A Road To Damascus

A Road To Damascus

Written by: TL on 01/09/2011 00:57:13

It took one show for A Road To Damascus to catch our attention. Since then, we've met the local Copenhagen quintet, we've been to a handful of their shows, we've reviewed their debut EP and we've interviewed them about the recording of their self-titled debut album. An album which is now finished, and is awaiting a release on Monday, September 5th. While you guys have to wait a little longer to hear anything from it however, we've had our hands on it for a while now, so by all means, read on for the full scoop on what to expect.

The very first thing to instantly notice when popping the disc on, is that it doesn't sound like anyone's debut-anything. The production is crisp and powerful, and with all the chimes, pianos and violins backing the bands own traditional instrumental setup, it all sounds like something you'd expect from a band that got signed to a major before even picking up their instruments. ARTD are releasing this on their own however, and they've paid for the show from their own pockets, and while I don't know the price, it sure sounds like it's been enough to hint that these guys mean business.

As for the actual music, the band has grown noticeably since the scream-backed pop-punk of their EP, and are now - as cliché as it may sound - much catchier in their catchy parts, and much heavier in their heavy parts. New singer Mikkel Raavig has a more full voice than the departed Matthias Møller, while still handling high pitched notes without breaking a sweat, and when eventually he does go for a falsetto break at the top of various melodies, it only sounds sexier and helps strengthen the grasp on the listener's attention. Meanwhile, the bands many sentimental melodies seem to have put on further emotional weight, while also gathering a bit of darkness to contrast the bright, youthful moods the band started out with.

Take opener "Decelerate", which quickly turns an eerie opening into a sweet pop-punk verse and chorus, only to briefly and delightfully unexpectedly re-introduce the dark twist after the second chorus. It's a bit like imagining super pop-rockers There For Tomorrow, mixed with the emocore of bands like Matchbook Romance or Hawthorne Heights (which essentially sounds like what? The Red Jumpsuit Apparatus maybe?). It makes for an excellently nuanced sound, yet it's only a base really, because the album actually explores various directions of the band's sound surprisingly well for a debut.

"Heads High, Hands Down" for instance, has moments where it sounds like it could've been on Green Day's "American Idiot", and ballad-turns-anthem "The Best Is Yet To Come" has all the trappings of a melodramatic chart-single alá Yellowcard. Meanwhile "What A Waste Of Breath" goes beatdown, heavy, scream-driven verse and then angry, clean chorus, and all of it has me thinking of Silverstein. Incidentally, it needs mentioning that this song is probably also the very best of the album, as it presents the climax moment in a massive, super-dramatic ending. Others, like "New Perspective" and "No Wonder" are probably also in the mix for the title though, even if they are harder to sum up and give references as I've done with the others mentioned so far.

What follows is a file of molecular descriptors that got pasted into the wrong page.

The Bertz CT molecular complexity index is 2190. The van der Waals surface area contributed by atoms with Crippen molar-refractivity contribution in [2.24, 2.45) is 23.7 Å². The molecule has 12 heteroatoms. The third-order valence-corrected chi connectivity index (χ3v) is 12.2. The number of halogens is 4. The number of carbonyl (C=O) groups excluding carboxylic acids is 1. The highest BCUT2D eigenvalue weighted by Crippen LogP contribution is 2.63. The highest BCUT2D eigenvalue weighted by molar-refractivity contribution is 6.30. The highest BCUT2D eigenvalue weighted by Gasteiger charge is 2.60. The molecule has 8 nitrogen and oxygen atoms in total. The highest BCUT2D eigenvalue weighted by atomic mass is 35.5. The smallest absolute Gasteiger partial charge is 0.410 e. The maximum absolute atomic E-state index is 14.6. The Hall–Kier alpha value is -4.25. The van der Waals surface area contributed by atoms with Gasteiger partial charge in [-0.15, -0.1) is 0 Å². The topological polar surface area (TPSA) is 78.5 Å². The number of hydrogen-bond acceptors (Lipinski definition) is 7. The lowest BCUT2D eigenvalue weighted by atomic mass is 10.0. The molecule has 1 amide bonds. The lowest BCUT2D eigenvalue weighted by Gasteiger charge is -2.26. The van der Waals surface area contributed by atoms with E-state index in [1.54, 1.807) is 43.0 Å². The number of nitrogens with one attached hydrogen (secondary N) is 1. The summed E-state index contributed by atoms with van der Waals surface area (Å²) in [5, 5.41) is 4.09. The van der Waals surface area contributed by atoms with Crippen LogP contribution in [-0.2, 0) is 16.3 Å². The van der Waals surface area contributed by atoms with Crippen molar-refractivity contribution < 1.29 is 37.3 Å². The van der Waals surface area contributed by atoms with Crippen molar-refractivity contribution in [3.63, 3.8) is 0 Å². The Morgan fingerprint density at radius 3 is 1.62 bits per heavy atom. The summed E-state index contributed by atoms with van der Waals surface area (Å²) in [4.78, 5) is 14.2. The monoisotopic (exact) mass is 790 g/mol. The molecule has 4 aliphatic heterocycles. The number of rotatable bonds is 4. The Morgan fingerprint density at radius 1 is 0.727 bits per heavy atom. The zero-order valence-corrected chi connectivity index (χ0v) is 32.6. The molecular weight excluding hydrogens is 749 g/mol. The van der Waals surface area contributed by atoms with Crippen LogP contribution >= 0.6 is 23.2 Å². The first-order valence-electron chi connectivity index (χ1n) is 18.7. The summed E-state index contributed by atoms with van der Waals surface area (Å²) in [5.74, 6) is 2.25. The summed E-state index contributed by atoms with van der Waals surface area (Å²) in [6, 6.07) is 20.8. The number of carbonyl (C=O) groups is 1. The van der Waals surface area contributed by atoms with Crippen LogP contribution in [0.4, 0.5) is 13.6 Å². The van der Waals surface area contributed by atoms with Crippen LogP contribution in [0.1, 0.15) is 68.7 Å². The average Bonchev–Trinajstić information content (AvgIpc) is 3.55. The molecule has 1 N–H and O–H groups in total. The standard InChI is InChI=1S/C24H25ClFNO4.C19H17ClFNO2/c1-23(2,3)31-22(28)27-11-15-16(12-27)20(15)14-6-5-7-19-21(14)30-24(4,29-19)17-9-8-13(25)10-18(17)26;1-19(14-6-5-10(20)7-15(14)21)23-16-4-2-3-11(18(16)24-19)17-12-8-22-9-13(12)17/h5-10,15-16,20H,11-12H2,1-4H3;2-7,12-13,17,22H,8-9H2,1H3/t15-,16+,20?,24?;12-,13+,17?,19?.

In terms of weaknesses, you've probably already guessed that I don't have many to complain about, but if I had to put my finger on one thing, it would be that ARTD's biggest strength, paradoxically also is their worst constraint. You see it's pretty clear while listening that these guys don't leave anything in the songwriting to coincidence, as all shifts, structures and dynamics are kept tight as hell in order to maximise song potential. It's awesome because it keeps the album an almost lull-free affair, and extracts the force from the band's heavier parts while not letting them go on long enough to feel like glued in chug-fests. However, it also means that a song like central track "Talk Is Cheap" - which sees the band go fully heavy and dissonant with almost Emery-ish class and efficiency - is cut short at one minute and twenty-two seconds. Okay fair, so guitarist Mads Møller's screams probably lack the diversity to do well in more than his usual back-up role, but still, seeing as the guys have likely placed the song here to stubbornly emphasize that the heavy stuff is an essential part of their music, I think it would have been an even better statement if the track had been made to feel like a full song rather than just an interlude.

Beyond that, there are some small observations to be made about Raavig's overly ambitious attempt at some notes that sound shrill even for him in the second verse of closer "Forever And Another Day", and about that particular song being the only one that occurs to me as being a little weaker than the others. In the grand view of the album though, complaining about it feels like complaining about having had eight large, free beers, and then having a ninth small, free beer - rather ungrateful. And this is really an impressive album, that one should be grateful or at least appreciative for. It is engaging and entertaining for more than ninety percent of its running time, and while its somewhat simple lyricism and constantly intense moods might seem a little much to those not accustomed to listening to emo, even they have to recognize its dominant feature: That in a country where small bands tend to stay small and modern rock music has virtually no scene worth speaking of, "A Road To Damascus" actually manages to sound BIG!

Download: What A Waste Of Breath, New Perspective, No Wonder
For The Fans Of: A Thorn For Every Heart, The Red Jumpsuit Apparatus, Hawthorne Heights, Silverstein
Listen: facebook.com/aroadtodamascus

Release Date 05.09.2011
Self-released

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